The Sunday Scribblings prompt for this week is “Do I have to?” And because I am trying to get things together for a trip to Oregon next week to attend the wedding of my grandson. I will not try to answer any weighty questions such as “Why do I have to pay taxes to support wars I don’t approve of?” or “Why do I have to pay taxes so that big corporations can have their taxes cut?”
No, I will answer a more personal question: “Do I have to go to sleep when it’s dark?” Oh, I stay up late at night, even into the early morning, but only in well-lighted spaces. As soon as I turn out the light, I go out - well, out like a light!
One of the most embarrassing examples of this “have to” occurred several years ago when Otto and I, long past our own university days, decided to take a course in astronomy from one of the most charismatic professors on the campus, the noted astronomer, Dr. Alexei Filippenko. His lectures were clear, often funny, never anything but fascinating. Our problem (“ours” since Otto has a lot of that same “have to”) was that the lectures took place in the great, elliptical, partially underground, windowless, physical sciences lecture hall.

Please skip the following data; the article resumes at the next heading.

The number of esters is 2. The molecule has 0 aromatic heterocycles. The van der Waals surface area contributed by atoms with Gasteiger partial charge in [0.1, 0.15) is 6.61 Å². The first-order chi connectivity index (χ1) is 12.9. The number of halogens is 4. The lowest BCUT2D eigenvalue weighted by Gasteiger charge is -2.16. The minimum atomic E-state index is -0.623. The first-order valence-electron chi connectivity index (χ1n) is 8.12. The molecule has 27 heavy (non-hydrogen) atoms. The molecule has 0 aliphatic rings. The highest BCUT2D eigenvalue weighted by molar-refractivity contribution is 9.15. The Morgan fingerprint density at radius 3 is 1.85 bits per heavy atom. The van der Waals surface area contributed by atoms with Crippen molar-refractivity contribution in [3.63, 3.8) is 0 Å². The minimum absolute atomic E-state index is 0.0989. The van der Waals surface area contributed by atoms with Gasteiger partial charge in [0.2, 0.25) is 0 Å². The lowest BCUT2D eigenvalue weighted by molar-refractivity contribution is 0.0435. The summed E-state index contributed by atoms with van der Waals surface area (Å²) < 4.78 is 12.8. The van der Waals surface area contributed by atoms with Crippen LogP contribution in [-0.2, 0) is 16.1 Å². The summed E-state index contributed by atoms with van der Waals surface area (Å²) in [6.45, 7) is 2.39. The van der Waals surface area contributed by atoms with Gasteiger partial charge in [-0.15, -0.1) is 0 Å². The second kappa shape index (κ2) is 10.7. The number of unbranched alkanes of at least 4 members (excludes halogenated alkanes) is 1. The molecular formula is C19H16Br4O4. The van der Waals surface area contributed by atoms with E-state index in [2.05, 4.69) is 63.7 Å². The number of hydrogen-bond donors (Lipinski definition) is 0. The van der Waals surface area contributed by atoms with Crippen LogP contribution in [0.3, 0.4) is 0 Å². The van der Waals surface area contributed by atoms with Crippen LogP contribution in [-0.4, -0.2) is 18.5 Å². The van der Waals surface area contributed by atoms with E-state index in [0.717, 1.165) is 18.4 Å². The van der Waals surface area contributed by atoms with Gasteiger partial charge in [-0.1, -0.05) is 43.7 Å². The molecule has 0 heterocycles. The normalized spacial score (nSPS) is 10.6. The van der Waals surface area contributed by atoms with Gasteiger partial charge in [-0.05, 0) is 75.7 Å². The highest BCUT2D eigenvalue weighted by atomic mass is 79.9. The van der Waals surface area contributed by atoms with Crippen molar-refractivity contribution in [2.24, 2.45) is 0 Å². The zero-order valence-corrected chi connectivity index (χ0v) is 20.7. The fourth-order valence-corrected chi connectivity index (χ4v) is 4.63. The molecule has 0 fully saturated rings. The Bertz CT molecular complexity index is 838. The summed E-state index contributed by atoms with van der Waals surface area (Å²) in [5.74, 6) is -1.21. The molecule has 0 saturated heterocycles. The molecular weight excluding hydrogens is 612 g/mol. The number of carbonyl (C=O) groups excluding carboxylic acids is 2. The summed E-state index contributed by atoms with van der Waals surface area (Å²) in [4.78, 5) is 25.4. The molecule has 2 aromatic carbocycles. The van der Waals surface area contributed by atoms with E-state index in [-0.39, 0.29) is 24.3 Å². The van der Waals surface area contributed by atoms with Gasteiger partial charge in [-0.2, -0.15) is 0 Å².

Note that word “windowless”. After the flocks of students trooped down from the entrance to find a place in the arced tiers of seats, the general lighting was turned off, leaving only the pool of light at the lecturer’s podium or the occasional beam from the projection room as slides were shown.
Otto and I at first stayed near the back of the hall. In the darkness our eyelids would droop, and we would lose consciousness until roused by some burst of laughter. We would try again to concentrate on the podium, but at the end of the class and the return of the general lighting we would wake up, heads leaned precariously against one another.
We decided that something must be done to correct this situation. It wasn’t that we weren’t enjoying the course. Dr. Filippenko left copious notes that we could access at the library, the assigned problems were challenging. But we wanted to hear his lectures!
We decided to sit far down the room practically under his nose. We wouldn’t dare to fall asleep there, would we? Yes, we would! The question of “Do I (we) have to sleep when it’s dark” was answered!
We studied hard, but Prof. Filippenko must have been surprised that we ranked second and third in the final exam for that humungous class. Otto ranked #2 and I ranked #3. A Japanese student was #1 with a perfect score. Maybe he had heard the lectures.